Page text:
It’s a “good news/bad news” week for bank investors this week. Rates aren’t down, but they’re not up, either. It’s the latter trend that is increasingly frustrating to certificate of deposit consumers.
The short-term future isn’t as rosy as CD investors would like, either. Despite the fact that the Federal Reserve is meeting next week, few economists (if any) expect the Fed to hike interest rates. Some Wall Street observers are openly whispering that the Fed may not raise through 2010.
With that cheerful thought in mind, the week-to-week CD numbers, as measured by the BankingMyWay National CD Rate Tracker, remained fairly even across the board.
Five-year CDs remained at 2.29%, while three-year CDs inched upward to 2% from 1.99%. Two-year CDs stayed level at 1.52%, while one-year CD rates held fast at 1.06%. Three-month and six-month CDs also stayed the same, at 0.48% and 0.75%, respectively.
With a hike in interest rates out of the question, CD investors’ options are limited. Take the high number of U.S. bank closings – up to 92 so far this year. Bank closings have significantly impacted CD rates in many states, and not for the better. It works like this: if 10 banks close in Southern Illinois, for example, the surrounding banks, with less competition, reduce the yields on their CDs, because they don’t need to aggressively purse customers. Chances are, the bank already has them as customers.
Banks – even ones in states with few FDIC takeovers – aren’t really helping investors out. True, some banks have taken the end of summer as a cue to provide some better deals for CD customers, but the incentive to boost rates just still isn’t there. Banks are much better off than Washington thought, before politicians endowed financial institutions with billions in taxpayer money. Swimming in cash, banks see no need to boost CD yields or even to lend money to anyone but the most creditworthy borrowers.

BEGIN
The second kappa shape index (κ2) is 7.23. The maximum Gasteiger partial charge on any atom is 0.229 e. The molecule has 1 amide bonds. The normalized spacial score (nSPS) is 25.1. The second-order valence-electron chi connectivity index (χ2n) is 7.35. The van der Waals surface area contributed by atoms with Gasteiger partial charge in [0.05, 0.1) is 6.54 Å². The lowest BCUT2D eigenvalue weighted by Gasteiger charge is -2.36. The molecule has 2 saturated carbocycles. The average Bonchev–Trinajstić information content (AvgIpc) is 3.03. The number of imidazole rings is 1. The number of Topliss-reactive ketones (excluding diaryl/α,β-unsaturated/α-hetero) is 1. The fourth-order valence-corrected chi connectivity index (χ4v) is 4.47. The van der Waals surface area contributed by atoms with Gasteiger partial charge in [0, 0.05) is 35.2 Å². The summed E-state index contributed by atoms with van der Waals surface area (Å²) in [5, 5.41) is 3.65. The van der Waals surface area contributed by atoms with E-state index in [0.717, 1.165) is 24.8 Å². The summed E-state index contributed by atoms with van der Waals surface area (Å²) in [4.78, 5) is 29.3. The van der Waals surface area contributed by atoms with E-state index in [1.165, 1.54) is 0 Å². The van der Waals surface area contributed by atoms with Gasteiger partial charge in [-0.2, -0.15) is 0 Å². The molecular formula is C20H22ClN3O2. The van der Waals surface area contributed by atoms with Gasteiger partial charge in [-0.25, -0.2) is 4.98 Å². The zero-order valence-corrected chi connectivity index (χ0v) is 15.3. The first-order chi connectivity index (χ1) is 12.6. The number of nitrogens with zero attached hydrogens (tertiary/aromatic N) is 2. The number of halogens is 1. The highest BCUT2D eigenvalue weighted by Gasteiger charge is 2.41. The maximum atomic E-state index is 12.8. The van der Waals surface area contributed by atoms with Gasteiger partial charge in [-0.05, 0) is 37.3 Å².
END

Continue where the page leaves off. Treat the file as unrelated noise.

Consequently, there are no solid drivers in the certificate of deposit market to drive rates up any further than they are right now. True, this state of affairs cannot last forever, especially amidst some signs that the economy is turning around, albeit slowly.
It’s not a great environment to plant seeds and watch rates grow. In such a dry season for CD investors, your best bet is to hunt down the best bank CD deals yourself – because there are some good deals out there.
To get started, check out BankingMyWay. Start by focusing on the state-by-state savings bank and savings and loans category – those are some of the best deals you’ll likely find right now.